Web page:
Moscato: The “Sparkler” of the Barbarians? - Coppo

Moscato is a wine that transcends time: from ancient Romans to the present day, its consumption has likely been influenced by the barbarian invasions.

Moscato is one of the oldest “native” grape varieties in Piedmont. Moscato grapes were already known to the Romans as Apianae, so named because they were rich in sugars that attracted bees abundantly. Even Pliny the Elder, followed by Palladius, explicitly mentions them in his agricultural writings. The etymology of the name “Moscato” seems to refer to the “highly sensitive aroma, reminiscent of musk,” which characterizes this delicate and fragrant grape [1].

It is now well established that this grape variety, so appreciated since antiquity, cannot be included in our native viticultural heritage. The wine obtained from it was originally imported into Italy from ancient Greece and, passing through the Po Valley or the southern regions of our peninsula, finally reached Rome.

The history of Moscato should lead us to reconsider the value normally attributed to the concept of autochthony in a strict sense. The value of a grape variety depends, in fact, on a set of factors: its versatility in taking root in a territory, its ability to express its full potential through that specific territory, and above all, the strength to generate lasting and flourishing traditions, as happened centuries ago in Canelli and the surrounding territories.

In general, the ancient palate favored sweet wines. Just think of Roman “mulsum” (a mixture of wine and honey, offered at the beginning of the meal) or Greek mead (a sort of precursor to wine, obtained from the combined fermentation of water and honey).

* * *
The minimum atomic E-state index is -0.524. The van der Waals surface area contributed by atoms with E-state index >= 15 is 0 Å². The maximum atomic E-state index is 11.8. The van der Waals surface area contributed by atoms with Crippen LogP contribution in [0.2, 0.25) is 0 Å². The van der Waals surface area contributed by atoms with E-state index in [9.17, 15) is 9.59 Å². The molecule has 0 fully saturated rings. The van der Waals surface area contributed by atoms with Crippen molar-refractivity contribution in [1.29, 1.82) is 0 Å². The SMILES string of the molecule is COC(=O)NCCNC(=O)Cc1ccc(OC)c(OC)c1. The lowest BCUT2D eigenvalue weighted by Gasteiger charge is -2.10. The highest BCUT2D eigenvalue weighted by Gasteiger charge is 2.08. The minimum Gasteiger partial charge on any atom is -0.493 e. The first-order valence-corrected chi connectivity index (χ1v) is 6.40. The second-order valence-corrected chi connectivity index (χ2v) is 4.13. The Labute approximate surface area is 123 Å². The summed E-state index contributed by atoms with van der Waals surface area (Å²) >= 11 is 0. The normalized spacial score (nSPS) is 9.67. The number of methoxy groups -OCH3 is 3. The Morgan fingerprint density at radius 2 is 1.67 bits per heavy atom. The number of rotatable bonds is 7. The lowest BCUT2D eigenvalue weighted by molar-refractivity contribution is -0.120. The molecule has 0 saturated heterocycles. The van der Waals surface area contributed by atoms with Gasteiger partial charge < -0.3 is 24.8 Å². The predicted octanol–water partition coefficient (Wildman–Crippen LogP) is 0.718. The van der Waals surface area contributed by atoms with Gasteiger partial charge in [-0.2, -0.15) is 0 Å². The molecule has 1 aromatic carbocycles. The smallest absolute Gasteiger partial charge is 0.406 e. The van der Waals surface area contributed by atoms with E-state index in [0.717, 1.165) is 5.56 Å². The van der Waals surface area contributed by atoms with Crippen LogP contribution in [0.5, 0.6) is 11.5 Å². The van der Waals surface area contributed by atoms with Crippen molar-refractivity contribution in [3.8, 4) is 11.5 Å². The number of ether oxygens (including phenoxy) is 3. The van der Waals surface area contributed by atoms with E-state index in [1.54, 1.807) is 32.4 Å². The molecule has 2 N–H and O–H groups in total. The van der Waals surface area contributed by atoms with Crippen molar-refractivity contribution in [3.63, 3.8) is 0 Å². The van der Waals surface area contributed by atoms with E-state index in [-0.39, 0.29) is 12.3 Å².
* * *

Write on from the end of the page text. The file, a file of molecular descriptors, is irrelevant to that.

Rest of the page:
However, it is important to note the differences in consumption methods between the northern populations (Celts and Germans) and the Romans. Northern populations did not use to dilute wine in the Roman fashion and loved to preserve its natural effervescence as much as possible. The shape of the cups they used was narrow and tall, suitable for reducing evaporation and preserving the fizziness of the beverage.

Romans, on the other hand, consumed heavily diluted wine, after storing it in resin-coated amphorae, enriched with spices and herbal infusions. The shape of Roman cups was wide and low, ideal for getting drunk on the strong aromas of the beverage, often served warm.

It may sound paradoxical, but the truth is that the sophisticated modern way of drinking wine derives precisely from the progressive emergence of barbarian culture over the Roman one, which was then considered much more civilized.[2]

It is curious that, as early as the 1st century A.D., Hasta, the Latin name for Asti, stands out among the most renowned places in the production of “calices” destined for the consumption of that undiluted and slightly effervescent wine [3]. It is precisely that city that will become the capital of Moscato, destined to symbolize in the world the sweet and sparkling wine par excellence.


[1] A.Strucchi, Il Moscato di Canelli, UTET, 1895, pag. 9
[2] I. Gaddo, La vite e il vino nell’astigiano, Accademia University Press, 2013, pp 62-63
[3] Plinio, Naturalis Historia, libro 35, paragrafo 160